The merging of Visual Studio and Excel menus.


Third, notice in Figure that the toolbox contains a new category: Excel Controls. When designing a document using Visual Studio, you can create named ranges and list objects using the Excel menu items familiar to Excel users, or the toolbox idiom familiar to Visual Studio users.

Fourth, notice that the Properties window shows the properties of the selected objectin this case, Sheet1. You can use the Properties window to edit properties of Excel's objects the same way that you would edit properties of controls and forms in a Windows Forms project.

Fifth, notice that the Solution Explorer has four classes in it already. Each underlying Excel Worksheet and Workbook object is represented by a .NET class that you can extend and customize. As you make changes to the document in the designer, the code behind updates automatically. For example, drag a list object from the toolbox onto the Sheet1 designer, and draw it to be 10 rows by 4 columns, as shown in Figure.

Creating a ListObject in the designer.


As you can see from the Properties window, the designer has chosen a default name for the new list object. We could edit it, but in this example, we will keep the default name List1.

Let's take a look at the code behind this worksheet and make some simple changes to it. Right-click Sheet1.cs in the Solution Explorer and choose View Code. We are going to briefly illustrate two VSTO features: ActionsPane and list object data binding. We will declare a Windows Forms button as a member variable of the class and call it myButton. In the Startup event, we will show that button in the Document Actions task pane of Excel by adding it to the ActionsPane's Controls collection. Doing so will cause Excel to show the Document Actions task pane and display our button. We will also handle the Click event of the button, and when the button is clicked we will data bind our list object to a randomly generated DataTable. Listing 2-7 shows this code.

-7. A VSTO Customization That Adds a Control to the Document Actions Task Pane and Data Binds a ListObject Control to a DataTable
using System;
using System.Data;
using System.Drawing;
using System.Windows.Forms;
using Microsoft.VisualStudio.Tools.Applications.Runtime;
using Excel = Microsoft.Office.Interop.Excel;
using Office = Microsoft.Office.Core;

namespace ExcelWorkbook1
{
  public partial class Sheet1
  {
    Button myButton = new Button();
    DataTable table;

    private void Sheet1_Startup(object sender, EventArgs e)
    {
      myButton.Text = "Databind!";
      myButton.Click += new EventHandler(myButton_Click);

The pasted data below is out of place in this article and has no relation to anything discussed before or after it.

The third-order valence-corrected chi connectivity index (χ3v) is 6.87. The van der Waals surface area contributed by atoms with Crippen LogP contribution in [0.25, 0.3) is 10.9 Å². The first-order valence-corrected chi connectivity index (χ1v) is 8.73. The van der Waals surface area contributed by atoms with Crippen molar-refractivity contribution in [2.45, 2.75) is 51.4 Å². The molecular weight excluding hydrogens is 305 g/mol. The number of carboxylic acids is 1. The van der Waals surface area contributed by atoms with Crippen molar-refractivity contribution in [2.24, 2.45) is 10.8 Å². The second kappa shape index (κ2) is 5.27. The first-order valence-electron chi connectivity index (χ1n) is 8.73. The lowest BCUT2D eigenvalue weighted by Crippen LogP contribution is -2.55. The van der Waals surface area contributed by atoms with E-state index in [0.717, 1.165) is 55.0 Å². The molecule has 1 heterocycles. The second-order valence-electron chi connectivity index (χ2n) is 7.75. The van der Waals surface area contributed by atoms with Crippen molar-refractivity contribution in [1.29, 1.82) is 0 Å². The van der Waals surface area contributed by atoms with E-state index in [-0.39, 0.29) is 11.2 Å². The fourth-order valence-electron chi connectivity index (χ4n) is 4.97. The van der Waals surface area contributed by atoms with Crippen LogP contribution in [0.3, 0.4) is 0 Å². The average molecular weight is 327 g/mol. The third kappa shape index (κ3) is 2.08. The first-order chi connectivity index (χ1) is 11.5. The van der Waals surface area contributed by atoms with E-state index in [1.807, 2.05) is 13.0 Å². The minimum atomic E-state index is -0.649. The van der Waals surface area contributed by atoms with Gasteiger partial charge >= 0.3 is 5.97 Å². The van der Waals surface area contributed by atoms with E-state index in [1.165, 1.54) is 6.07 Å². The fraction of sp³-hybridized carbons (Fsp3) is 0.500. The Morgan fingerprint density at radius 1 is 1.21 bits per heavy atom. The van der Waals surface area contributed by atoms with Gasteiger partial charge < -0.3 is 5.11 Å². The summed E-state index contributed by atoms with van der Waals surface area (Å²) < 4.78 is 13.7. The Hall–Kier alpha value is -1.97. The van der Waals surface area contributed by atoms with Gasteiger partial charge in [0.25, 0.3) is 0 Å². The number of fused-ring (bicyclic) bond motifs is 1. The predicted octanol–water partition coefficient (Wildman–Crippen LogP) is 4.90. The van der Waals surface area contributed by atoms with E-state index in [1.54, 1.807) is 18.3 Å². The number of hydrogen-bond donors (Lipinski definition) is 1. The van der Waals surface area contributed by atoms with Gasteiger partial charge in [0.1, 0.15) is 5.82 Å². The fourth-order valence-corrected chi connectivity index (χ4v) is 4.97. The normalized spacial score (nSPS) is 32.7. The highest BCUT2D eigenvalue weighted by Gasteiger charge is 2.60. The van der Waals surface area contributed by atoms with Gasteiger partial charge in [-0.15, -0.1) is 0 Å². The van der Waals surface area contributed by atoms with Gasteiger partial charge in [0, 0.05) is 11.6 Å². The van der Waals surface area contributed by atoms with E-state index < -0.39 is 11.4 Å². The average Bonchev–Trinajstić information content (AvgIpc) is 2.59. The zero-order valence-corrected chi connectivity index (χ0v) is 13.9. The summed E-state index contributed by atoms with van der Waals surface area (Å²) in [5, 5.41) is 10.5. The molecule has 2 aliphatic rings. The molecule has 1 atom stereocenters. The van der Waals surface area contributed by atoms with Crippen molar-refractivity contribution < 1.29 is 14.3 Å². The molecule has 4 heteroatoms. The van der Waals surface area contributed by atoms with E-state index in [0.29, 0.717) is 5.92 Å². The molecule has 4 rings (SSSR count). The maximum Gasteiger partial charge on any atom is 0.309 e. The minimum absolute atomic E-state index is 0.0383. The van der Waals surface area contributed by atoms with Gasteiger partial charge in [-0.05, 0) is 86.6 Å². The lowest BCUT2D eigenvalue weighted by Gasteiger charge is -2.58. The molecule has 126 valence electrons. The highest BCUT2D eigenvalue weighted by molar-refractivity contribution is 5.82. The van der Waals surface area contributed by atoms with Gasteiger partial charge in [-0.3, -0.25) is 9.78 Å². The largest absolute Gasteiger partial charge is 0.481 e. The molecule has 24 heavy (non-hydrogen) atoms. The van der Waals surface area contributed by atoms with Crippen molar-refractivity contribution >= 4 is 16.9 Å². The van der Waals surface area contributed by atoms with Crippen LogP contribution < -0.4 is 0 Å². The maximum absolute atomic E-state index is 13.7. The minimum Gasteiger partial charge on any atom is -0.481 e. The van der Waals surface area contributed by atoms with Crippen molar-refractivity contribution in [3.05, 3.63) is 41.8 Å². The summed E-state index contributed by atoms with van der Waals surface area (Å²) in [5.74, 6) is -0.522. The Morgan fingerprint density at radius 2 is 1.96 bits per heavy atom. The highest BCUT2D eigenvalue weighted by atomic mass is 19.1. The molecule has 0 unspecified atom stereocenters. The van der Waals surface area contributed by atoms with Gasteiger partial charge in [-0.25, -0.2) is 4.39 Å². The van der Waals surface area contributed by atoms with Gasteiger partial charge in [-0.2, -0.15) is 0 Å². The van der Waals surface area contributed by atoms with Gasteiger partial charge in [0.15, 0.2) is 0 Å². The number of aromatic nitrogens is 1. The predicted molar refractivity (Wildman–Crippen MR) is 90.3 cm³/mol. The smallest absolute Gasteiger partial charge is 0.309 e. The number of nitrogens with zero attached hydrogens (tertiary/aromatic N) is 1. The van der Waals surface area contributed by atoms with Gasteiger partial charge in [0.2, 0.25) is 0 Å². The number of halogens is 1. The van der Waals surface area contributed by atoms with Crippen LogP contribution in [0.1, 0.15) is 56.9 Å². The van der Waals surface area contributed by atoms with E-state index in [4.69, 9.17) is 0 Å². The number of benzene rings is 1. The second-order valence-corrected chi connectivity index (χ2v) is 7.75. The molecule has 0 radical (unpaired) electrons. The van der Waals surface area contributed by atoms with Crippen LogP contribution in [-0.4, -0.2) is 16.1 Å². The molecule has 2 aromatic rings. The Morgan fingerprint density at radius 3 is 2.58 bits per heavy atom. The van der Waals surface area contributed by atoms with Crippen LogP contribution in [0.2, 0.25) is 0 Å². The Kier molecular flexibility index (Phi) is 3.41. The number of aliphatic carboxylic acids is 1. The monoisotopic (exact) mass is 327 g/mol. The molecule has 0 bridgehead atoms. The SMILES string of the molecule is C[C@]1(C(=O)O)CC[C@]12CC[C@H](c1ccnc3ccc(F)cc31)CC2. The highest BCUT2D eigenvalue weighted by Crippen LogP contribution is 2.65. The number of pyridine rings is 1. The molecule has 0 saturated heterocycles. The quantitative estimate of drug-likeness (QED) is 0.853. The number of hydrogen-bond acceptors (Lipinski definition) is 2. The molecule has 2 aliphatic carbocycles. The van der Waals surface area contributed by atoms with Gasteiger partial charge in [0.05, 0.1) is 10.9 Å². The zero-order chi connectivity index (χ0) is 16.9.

Globals.ThisWorkbook.ActionsPane.Controls.Add(myButton);
    }

    void myButton_Click(object sender, EventArgs e)
    {
      List1.DataSource = null;
      table = new DataTable();
      Random r = new Random();

      for (int i = 0; i < 4; i++)
        table.Columns.Add("Col " + i.ToString());

      for (int i = 0; i < 20; i++)
        table.Rows.Add(r.NextDouble(), r.NextDouble(), 
          r.NextDouble(), r.NextDouble());

      List1.DataSource = table;
    }

    private void Sheet1_Shutdown(object sender, EventArgs e)
    {
    }

    #region VSTO Designer generated code
    /// <summary>
    /// Required method for Designer support - do not modify
    /// the contents of this method with the code editor.
    /// </summary>
    private void InternalStartup()
    {
      this.Startup += new System.EventHandler(Sheet1_Startup);
      this.Shutdown += new System.EventHandler(Sheet1_Shutdown);
    }

    #endregion
  }
}

Build and run the code, and sure enough Excel starts up, the Startup event is raised for the sheet, and the button is added to the actions pane. Click the button and a random DataTable is generated and bound to the list object, as shown in Figure. Exit Excel to end your debugging session.

Figure. The result of running Listing 2-7 and clicking the button we added to the Document Actions task pane.


We have briefly illustrated VSTO's support for the Document Actions task pane and the ability to data bind that VSTO adds to Excel's list object. For more information on VSTO's support for the Document Actions task pane, see Chapter 15, "Working with Actions Pane." For more information on VSTO's support for data binding, see Chapter 17, "VSTO Data Programming."